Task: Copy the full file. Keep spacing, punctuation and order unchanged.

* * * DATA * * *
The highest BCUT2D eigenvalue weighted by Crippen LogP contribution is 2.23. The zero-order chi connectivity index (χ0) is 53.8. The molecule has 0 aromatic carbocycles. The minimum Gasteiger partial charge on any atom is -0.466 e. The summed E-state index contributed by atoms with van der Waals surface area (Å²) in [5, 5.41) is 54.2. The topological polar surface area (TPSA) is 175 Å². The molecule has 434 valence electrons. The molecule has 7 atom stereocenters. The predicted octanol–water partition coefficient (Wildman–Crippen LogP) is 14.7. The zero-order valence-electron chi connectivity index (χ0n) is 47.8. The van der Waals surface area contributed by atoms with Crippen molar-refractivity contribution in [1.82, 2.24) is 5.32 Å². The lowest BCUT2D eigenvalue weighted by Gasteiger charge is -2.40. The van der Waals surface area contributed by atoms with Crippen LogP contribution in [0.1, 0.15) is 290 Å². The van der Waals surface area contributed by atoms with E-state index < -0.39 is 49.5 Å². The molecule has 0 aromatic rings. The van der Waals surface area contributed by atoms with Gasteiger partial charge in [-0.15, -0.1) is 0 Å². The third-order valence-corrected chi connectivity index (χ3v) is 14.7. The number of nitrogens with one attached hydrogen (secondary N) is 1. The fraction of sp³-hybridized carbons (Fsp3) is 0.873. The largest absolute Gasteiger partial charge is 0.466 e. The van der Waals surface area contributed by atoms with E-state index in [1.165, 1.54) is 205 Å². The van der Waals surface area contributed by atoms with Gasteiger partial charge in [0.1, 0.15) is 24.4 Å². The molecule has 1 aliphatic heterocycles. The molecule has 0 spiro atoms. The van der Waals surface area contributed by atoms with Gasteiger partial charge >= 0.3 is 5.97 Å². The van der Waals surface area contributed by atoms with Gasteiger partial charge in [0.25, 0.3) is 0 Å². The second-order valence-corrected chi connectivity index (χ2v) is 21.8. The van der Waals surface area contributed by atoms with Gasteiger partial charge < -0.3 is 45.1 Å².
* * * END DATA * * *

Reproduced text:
The highest BCUT2D eigenvalue weighted by Crippen LogP contribution is 2.23. The zero-order chi connectivity index (χ0) is 53.8. The molecule has 0 aromatic carbocycles. The minimum Gasteiger partial charge on any atom is -0.466 e. The summed E-state index contributed by atoms with van der Waals surface area (Å²) in [5, 5.41) is 54.2. The topological polar surface area (TPSA) is 175 Å². The molecule has 434 valence electrons. The molecule has 7 atom stereocenters. The predicted octanol–water partition coefficient (Wildman–Crippen LogP) is 14.7. The zero-order valence-electron chi connectivity index (χ0n) is 47.8. The van der Waals surface area contributed by atoms with Crippen molar-refractivity contribution in [1.82, 2.24) is 5.32 Å². The lowest BCUT2D eigenvalue weighted by Gasteiger charge is -2.40. The van der Waals surface area contributed by atoms with Crippen LogP contribution in [0.1, 0.15) is 290 Å². The van der Waals surface area contributed by atoms with E-state index < -0.39 is 49.5 Å². The molecule has 0 aromatic rings. The van der Waals surface area contributed by atoms with Gasteiger partial charge in [-0.15, -0.1) is 0 Å². The third-order valence-corrected chi connectivity index (χ3v) is 14.7. The number of nitrogens with one attached hydrogen (secondary N) is 1. The fraction of sp³-hybridized carbons (Fsp3) is 0.873. The largest absolute Gasteiger partial charge is 0.466 e. The van der Waals surface area contributed by atoms with E-state index in [1.165, 1.54) is 205 Å². The van der Waals surface area contributed by atoms with Gasteiger partial charge in [0.1, 0.15) is 24.4 Å². The molecule has 1 aliphatic heterocycles. The molecule has 0 spiro atoms. The van der Waals surface area contributed by atoms with Gasteiger partial charge >= 0.3 is 5.97 Å². The van der Waals surface area contributed by atoms with Gasteiger partial charge in [0.25, 0.3) is 0 Å². The second-order valence-corrected chi connectivity index (χ2v) is 21.8. The van der Waals surface area contributed by atoms with Gasteiger partial charge < -0.3 is 45.1 Å².